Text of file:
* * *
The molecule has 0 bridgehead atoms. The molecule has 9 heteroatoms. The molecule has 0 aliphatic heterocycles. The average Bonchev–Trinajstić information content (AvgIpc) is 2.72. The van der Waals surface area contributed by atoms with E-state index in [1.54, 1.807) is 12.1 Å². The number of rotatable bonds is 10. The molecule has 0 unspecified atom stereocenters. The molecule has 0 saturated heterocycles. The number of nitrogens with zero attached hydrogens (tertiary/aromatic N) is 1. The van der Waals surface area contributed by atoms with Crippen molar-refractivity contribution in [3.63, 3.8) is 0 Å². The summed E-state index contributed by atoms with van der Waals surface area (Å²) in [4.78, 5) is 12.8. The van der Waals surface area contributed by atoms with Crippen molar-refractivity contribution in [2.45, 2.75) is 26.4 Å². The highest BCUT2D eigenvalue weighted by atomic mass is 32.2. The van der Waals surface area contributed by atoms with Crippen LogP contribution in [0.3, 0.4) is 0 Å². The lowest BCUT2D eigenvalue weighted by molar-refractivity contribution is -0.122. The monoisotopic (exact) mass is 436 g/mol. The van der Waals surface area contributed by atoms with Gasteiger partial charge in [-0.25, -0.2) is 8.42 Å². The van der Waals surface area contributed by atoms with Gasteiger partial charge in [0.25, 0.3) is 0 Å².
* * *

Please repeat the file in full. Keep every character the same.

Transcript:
The molecule has 0 bridgehead atoms. The molecule has 9 heteroatoms. The molecule has 0 aliphatic heterocycles. The average Bonchev–Trinajstić information content (AvgIpc) is 2.72. The van der Waals surface area contributed by atoms with E-state index in [1.54, 1.807) is 12.1 Å². The number of rotatable bonds is 10. The molecule has 0 unspecified atom stereocenters. The molecule has 0 saturated heterocycles. The number of nitrogens with zero attached hydrogens (tertiary/aromatic N) is 1. The van der Waals surface area contributed by atoms with Crippen molar-refractivity contribution in [3.63, 3.8) is 0 Å². The summed E-state index contributed by atoms with van der Waals surface area (Å²) in [4.78, 5) is 12.8. The van der Waals surface area contributed by atoms with Crippen molar-refractivity contribution in [2.45, 2.75) is 26.4 Å². The highest BCUT2D eigenvalue weighted by atomic mass is 32.2. The van der Waals surface area contributed by atoms with Crippen LogP contribution in [0.3, 0.4) is 0 Å². The lowest BCUT2D eigenvalue weighted by molar-refractivity contribution is -0.122. The monoisotopic (exact) mass is 436 g/mol. The van der Waals surface area contributed by atoms with Gasteiger partial charge in [-0.25, -0.2) is 8.42 Å². The van der Waals surface area contributed by atoms with Gasteiger partial charge in [0.25, 0.3) is 0 Å².